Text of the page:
Penguins notebook: Hornqvist accepts move to left wing, where he never has played before
January 13, 2016 12:00 AM
Paul Chiasson/Associated Press
Pittsburgh Penguins' Patric Hornqvist celebrates his goal against the Montreal Canadiens with teammate Phil Kessel during the second period of a game Saturday, Jan. 9, 2016, in Montreal.
By Dave Molinari / Pittsburgh Post-Gazette
RALEIGH, N.C. — Penguins winger Patric Hornqvist has shuttled between the top three lines for most of this season.
But his latest move — from the right side to the left — is a new one for him.
Hornqvist had no experience on left wing before coach Mike Sullivan placed him there recently, on a line with Evgeni Malkin and Phil Kessel.
“We thought he could help [Malkin] and Phil, with his skill set,” Sullivan said before the Penguins faced Carolina Tuesday night at PNC Arena. “[Malkin] and Phil, I think, have a little bit of chemistry developing.
“[Hornqvist] is a guy who goes to the net when they shoot the puck. He plays in the trenches. He helps them retrieve pucks. … That skill set, with those two guys, potentially could help that line.”
Sullivan said he decided to deploy Hornqvist there because he didn’t want to break up the Chris Kunitz-Sidney Crosby-David Perron line and had no other real options for a left winger with Malkin and Kessel.
“I know he hasn’t played the left side,” Sullivan said. “I asked him if he could play it, and he said he could make that adjustment.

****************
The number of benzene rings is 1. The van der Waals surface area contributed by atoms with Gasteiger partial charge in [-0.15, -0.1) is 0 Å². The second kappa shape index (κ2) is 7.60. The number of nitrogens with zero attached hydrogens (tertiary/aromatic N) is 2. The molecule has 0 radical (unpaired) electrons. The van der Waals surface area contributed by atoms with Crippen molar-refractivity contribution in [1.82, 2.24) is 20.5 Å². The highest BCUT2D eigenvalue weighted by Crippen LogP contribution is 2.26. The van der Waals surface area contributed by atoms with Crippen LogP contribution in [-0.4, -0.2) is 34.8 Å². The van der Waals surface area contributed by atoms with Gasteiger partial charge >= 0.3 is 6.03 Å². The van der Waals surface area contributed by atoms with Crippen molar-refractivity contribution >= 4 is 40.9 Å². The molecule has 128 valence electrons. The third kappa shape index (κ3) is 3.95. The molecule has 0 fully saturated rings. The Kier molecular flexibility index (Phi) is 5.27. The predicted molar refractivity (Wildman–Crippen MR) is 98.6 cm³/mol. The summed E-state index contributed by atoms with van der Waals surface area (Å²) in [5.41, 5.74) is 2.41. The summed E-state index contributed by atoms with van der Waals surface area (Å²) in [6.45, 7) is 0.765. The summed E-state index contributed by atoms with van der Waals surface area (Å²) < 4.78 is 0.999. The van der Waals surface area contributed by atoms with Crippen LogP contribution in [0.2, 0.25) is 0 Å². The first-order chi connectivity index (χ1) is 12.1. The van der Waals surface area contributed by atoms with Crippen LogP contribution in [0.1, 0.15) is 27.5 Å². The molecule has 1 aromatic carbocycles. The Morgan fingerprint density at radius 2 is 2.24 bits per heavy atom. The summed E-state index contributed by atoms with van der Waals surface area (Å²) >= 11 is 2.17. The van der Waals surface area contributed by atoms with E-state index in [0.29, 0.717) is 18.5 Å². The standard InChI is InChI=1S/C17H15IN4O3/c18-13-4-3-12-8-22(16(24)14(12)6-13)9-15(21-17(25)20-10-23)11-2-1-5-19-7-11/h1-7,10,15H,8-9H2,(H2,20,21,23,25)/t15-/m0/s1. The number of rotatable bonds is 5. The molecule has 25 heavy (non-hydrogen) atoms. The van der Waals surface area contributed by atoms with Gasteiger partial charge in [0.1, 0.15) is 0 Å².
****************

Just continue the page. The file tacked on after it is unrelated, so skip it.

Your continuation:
“I don’t think it’s ideal for his scenario. But certainly, I admire the fact he’s willing to do what it takes for the team.”
Winds of change
Relations between the Penguins and Hurricanes traditionally have been pretty good, but hit a rough spot a couple of days ago.
The teams are scheduled to play at 3:08 p.m. Sunday at Consol Energy Center, and the Penguins wanted to move the starting time up two hours to avoid a conflict with the Steelers’ AFC divisional playoff game in Denver.
The Hurricanes declined, primarily because of a TV rights-holder issue that would have prevented the game from being televised in their home market and because the Carolina Panthers have an NFC playoff game that starts at 1:05.
Hurricanes officials declined to discuss the situation publicly, but noted that they were willing to play the game at 8 p.m. The Penguins declined that offer, they said, presumably because they have a game Monday night in St. Louis.
What angered the Hurricanes is that when the Penguins announced that the starting time would not be changed, their press release said only that “Carolina was not able to accommodate the request” to play at 1 p.m., but did not mention that the Penguins rejected the Hurricanes’ proposal for a later start.
Jordan Staal on Crosby
Carolina center Jordan Staal, a Penguins alum, was among the many who noticed that Crosby failed to put up points at his customary pace through the early months of the season.
He suggested Tuesday that while he wasn’t shocked to see even a player as consistently productive as Crosby go through a dry spell, neither was he surprised that Crosby appears to have regained his scoring touch.
“It happens,” Staal said. “It touches everyone. It’s a tough game, and it seems to be getting tighter and tighter every season.
“It’s hard to get points. Obviously, he’s bounced back like everyone thought he would.”
Despite being shut out in the previous two games, Crosby had six goals and six assists in the 10 he played before facing the Hurricanes.
Dave Molinari: Dmolinari@Post-Gazette.com and Twitter @MolinariPG.
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